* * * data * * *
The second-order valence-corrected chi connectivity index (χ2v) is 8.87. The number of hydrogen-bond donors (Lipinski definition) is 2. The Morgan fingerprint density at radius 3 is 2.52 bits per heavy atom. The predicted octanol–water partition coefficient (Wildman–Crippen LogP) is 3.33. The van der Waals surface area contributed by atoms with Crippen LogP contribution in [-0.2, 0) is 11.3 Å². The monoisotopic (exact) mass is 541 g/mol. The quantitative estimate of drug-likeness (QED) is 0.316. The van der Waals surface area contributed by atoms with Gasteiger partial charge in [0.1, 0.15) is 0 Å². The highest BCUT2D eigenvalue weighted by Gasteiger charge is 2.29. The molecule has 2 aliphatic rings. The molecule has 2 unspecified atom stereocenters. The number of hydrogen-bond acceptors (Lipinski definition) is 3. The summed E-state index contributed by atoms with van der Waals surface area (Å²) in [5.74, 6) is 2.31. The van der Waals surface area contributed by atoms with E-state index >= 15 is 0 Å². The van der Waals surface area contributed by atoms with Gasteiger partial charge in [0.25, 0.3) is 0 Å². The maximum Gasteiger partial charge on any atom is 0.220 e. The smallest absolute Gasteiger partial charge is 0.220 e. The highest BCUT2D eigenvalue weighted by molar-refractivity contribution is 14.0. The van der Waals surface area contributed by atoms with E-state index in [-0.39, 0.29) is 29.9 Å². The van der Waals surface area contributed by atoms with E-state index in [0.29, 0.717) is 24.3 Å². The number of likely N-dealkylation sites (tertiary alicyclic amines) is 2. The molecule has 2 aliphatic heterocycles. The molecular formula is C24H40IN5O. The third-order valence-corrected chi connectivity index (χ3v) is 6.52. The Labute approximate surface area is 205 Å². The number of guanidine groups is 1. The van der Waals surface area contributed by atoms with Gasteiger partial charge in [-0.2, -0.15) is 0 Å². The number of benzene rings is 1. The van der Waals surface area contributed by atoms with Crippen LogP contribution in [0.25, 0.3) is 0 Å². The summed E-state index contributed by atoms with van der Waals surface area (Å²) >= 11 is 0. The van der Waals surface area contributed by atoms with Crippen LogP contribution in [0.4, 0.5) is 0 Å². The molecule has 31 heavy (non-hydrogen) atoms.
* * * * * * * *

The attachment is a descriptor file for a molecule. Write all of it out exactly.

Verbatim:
The second-order valence-corrected chi connectivity index (χ2v) is 8.87. The number of hydrogen-bond donors (Lipinski definition) is 2. The Morgan fingerprint density at radius 3 is 2.52 bits per heavy atom. The predicted octanol–water partition coefficient (Wildman–Crippen LogP) is 3.33. The van der Waals surface area contributed by atoms with Crippen LogP contribution in [-0.2, 0) is 11.3 Å². The monoisotopic (exact) mass is 541 g/mol. The quantitative estimate of drug-likeness (QED) is 0.316. The van der Waals surface area contributed by atoms with Gasteiger partial charge in [0.1, 0.15) is 0 Å². The highest BCUT2D eigenvalue weighted by Gasteiger charge is 2.29. The molecule has 2 aliphatic rings. The molecule has 2 unspecified atom stereocenters. The number of hydrogen-bond acceptors (Lipinski definition) is 3. The summed E-state index contributed by atoms with van der Waals surface area (Å²) in [5.74, 6) is 2.31. The van der Waals surface area contributed by atoms with E-state index >= 15 is 0 Å². The van der Waals surface area contributed by atoms with Gasteiger partial charge in [0.25, 0.3) is 0 Å². The maximum Gasteiger partial charge on any atom is 0.220 e. The smallest absolute Gasteiger partial charge is 0.220 e. The highest BCUT2D eigenvalue weighted by molar-refractivity contribution is 14.0. The van der Waals surface area contributed by atoms with E-state index in [-0.39, 0.29) is 29.9 Å². The van der Waals surface area contributed by atoms with E-state index in [0.29, 0.717) is 24.3 Å². The number of likely N-dealkylation sites (tertiary alicyclic amines) is 2. The molecule has 2 aliphatic heterocycles. The molecular formula is C24H40IN5O. The third-order valence-corrected chi connectivity index (χ3v) is 6.52. The Labute approximate surface area is 205 Å². The number of guanidine groups is 1. The van der Waals surface area contributed by atoms with Gasteiger partial charge in [-0.2, -0.15) is 0 Å². The number of benzene rings is 1. The van der Waals surface area contributed by atoms with Crippen LogP contribution in [0.25, 0.3) is 0 Å². The summed E-state index contributed by atoms with van der Waals surface area (Å²) >= 11 is 0. The van der Waals surface area contributed by atoms with Crippen LogP contribution in [0.4, 0.5) is 0 Å². The molecule has 31 heavy (non-hydrogen) atoms.